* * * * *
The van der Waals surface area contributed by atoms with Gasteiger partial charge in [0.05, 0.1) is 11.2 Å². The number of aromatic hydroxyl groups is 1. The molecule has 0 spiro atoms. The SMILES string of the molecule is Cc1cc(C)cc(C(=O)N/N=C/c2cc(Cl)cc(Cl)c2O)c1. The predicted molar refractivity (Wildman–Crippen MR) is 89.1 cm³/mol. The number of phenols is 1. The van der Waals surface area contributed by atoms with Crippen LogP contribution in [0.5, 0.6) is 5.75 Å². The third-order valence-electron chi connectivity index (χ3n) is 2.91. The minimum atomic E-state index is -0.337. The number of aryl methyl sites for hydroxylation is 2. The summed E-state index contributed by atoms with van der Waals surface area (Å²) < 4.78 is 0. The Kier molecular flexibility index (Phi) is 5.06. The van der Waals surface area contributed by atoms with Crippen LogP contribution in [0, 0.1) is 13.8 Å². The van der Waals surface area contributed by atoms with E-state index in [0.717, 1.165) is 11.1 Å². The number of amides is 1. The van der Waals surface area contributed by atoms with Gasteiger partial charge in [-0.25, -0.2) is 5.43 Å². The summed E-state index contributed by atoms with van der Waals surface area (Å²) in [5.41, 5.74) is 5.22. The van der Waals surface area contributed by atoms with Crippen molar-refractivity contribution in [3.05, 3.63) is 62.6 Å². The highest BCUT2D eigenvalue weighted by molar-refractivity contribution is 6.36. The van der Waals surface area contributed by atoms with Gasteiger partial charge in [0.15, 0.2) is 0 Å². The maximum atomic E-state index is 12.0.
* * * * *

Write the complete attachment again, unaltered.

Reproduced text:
The van der Waals surface area contributed by atoms with Gasteiger partial charge in [0.05, 0.1) is 11.2 Å². The number of aromatic hydroxyl groups is 1. The molecule has 0 spiro atoms. The SMILES string of the molecule is Cc1cc(C)cc(C(=O)N/N=C/c2cc(Cl)cc(Cl)c2O)c1. The predicted molar refractivity (Wildman–Crippen MR) is 89.1 cm³/mol. The number of phenols is 1. The van der Waals surface area contributed by atoms with Crippen LogP contribution in [0.5, 0.6) is 5.75 Å². The third-order valence-electron chi connectivity index (χ3n) is 2.91. The minimum atomic E-state index is -0.337. The number of aryl methyl sites for hydroxylation is 2. The summed E-state index contributed by atoms with van der Waals surface area (Å²) < 4.78 is 0. The Kier molecular flexibility index (Phi) is 5.06. The van der Waals surface area contributed by atoms with Crippen LogP contribution in [0, 0.1) is 13.8 Å². The van der Waals surface area contributed by atoms with E-state index in [0.717, 1.165) is 11.1 Å². The number of amides is 1. The van der Waals surface area contributed by atoms with Gasteiger partial charge in [-0.25, -0.2) is 5.43 Å². The summed E-state index contributed by atoms with van der Waals surface area (Å²) in [5.41, 5.74) is 5.22. The van der Waals surface area contributed by atoms with Crippen molar-refractivity contribution in [3.05, 3.63) is 62.6 Å². The highest BCUT2D eigenvalue weighted by molar-refractivity contribution is 6.36. The van der Waals surface area contributed by atoms with Gasteiger partial charge in [0.15, 0.2) is 0 Å². The maximum atomic E-state index is 12.0.